Friday, October 28, 2016
"Judas wasn't all bad."
Being the child of a good is one thing. Being the child of a god who's killed and then brought back with some vampire in you is something else entirely. In Hellchild: The Unholy #1 from Zenescope, Angelica Blackstone gets to be all of the above and then some. The issue is written by Pat Shand, illustrated by Renzo Rodriguez, colored by Walter Baiamonte and lettered by Ryan Ferrier.
Angelica Blackstone is half-vampire, half-god, and she has a hell of a lot of aggression to work out. From human sacrifice to reptilian gods to the dark and demonic powers hiding within seemingly everyday people, join the team that brought you Robyn Hood and Van Helsing for the darkest hero in the Grimm Universe!
Like many of the other Zenescope books these days, Shand drops Hellchild in the thick of things in New York City. Angelica Blackstone is making her way by scamming underground monster fighting rings and Shand wastes no time in using that to define who she is. Things get a little more interesting through Shand's introduction of the antagonist as a man clearly devoted to a very twisted faith that involves a giant snake and human sacrifices. Shand paces the book evenly, revealing bits and pieces about everyone and everything to get the reader's interest piqued. There's a third major player introduced in the book, but Shand keeps her motives a little less clear for intrigue's sake.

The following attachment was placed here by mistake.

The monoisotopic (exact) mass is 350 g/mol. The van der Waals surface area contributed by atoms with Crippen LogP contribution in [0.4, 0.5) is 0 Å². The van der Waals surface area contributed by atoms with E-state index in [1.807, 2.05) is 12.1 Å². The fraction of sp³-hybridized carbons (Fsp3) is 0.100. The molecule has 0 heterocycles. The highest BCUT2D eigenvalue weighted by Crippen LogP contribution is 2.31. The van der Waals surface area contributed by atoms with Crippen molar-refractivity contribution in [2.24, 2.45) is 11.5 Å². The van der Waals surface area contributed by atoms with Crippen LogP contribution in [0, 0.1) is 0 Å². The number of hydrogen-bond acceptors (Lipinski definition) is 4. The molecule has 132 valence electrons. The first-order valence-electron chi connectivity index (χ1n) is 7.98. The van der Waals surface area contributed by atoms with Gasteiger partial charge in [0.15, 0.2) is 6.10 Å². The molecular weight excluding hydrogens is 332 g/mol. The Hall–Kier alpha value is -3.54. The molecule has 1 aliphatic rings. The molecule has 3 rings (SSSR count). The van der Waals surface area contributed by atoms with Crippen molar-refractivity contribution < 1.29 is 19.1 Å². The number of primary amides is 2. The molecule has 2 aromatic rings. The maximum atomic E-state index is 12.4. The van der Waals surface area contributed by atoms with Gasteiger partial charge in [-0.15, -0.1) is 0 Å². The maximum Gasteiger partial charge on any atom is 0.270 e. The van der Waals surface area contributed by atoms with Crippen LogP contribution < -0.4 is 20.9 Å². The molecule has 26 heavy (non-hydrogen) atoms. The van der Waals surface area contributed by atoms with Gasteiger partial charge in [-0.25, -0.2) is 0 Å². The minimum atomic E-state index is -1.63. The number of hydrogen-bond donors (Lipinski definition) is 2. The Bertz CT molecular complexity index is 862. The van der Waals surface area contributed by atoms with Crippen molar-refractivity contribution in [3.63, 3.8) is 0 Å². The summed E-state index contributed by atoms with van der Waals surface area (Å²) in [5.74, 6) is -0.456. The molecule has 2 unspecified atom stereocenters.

The artwork by Rodriguez feels pretty solid. He manages to cram in a lot during the fight club scenes, throwing a good variety of monsters and evil creatures to emphasize how seedy Angelica's life really is. The unique panel layouts across the pages also afford the book some oomph in that every page feels sufficiently action-packed. There are some points where the gore is a little overboard, but it's never so much so that you get the sense that Rodriguez is just being gratuitous. Baiamonte's colors are a dark sort of bright in that they're very bold primary colors tinged with some red.
Hellchild: The Unholy #1 is an effective first issue. Angelica's boredom is about to be relieved thanks to a mysterious stranger and and even more mysterious occultist. Shand's approach in the first issue is to reintroduce the reader to Hellchild before setting up her next big conflict and it works. Rodriguez illustrates New York City with a focus on the monsters who call it home. Hellchild: The Unholy #1 is a solid first issue that is poised to be the start of some really crazy events as it progresses.
Hellchild: The Unholy #1 is in stores now.